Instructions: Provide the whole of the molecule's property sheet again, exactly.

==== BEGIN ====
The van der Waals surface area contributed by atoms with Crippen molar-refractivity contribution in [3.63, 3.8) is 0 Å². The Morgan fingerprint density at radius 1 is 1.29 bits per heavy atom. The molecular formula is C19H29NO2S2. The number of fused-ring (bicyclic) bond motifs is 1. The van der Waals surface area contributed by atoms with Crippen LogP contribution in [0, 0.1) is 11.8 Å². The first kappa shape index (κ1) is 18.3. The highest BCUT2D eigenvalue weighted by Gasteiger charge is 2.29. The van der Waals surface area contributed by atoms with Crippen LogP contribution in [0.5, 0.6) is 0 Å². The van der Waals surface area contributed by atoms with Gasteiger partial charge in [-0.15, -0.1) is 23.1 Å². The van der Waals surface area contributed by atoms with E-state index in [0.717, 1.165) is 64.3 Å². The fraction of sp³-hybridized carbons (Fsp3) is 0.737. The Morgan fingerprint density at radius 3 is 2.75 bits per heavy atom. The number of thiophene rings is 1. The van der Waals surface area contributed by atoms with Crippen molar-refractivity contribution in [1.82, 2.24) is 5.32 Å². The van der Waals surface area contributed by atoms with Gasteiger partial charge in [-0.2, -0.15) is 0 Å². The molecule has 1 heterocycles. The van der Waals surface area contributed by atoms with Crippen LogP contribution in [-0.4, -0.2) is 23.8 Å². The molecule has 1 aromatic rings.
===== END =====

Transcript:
The van der Waals surface area contributed by atoms with Crippen molar-refractivity contribution in [3.63, 3.8) is 0 Å². The Morgan fingerprint density at radius 1 is 1.29 bits per heavy atom. The molecular formula is C19H29NO2S2. The number of fused-ring (bicyclic) bond motifs is 1. The van der Waals surface area contributed by atoms with Crippen LogP contribution in [0, 0.1) is 11.8 Å². The first kappa shape index (κ1) is 18.3. The highest BCUT2D eigenvalue weighted by Gasteiger charge is 2.29. The van der Waals surface area contributed by atoms with Crippen LogP contribution in [0.5, 0.6) is 0 Å². The van der Waals surface area contributed by atoms with Gasteiger partial charge in [-0.15, -0.1) is 23.1 Å². The van der Waals surface area contributed by atoms with E-state index in [0.717, 1.165) is 64.3 Å². The fraction of sp³-hybridized carbons (Fsp3) is 0.737. The Morgan fingerprint density at radius 3 is 2.75 bits per heavy atom. The number of thiophene rings is 1. The van der Waals surface area contributed by atoms with Crippen molar-refractivity contribution in [1.82, 2.24) is 5.32 Å². The van der Waals surface area contributed by atoms with Gasteiger partial charge in [-0.2, -0.15) is 0 Å². The molecule has 1 heterocycles. The van der Waals surface area contributed by atoms with Crippen LogP contribution in [-0.4, -0.2) is 23.8 Å². The molecule has 1 aromatic rings.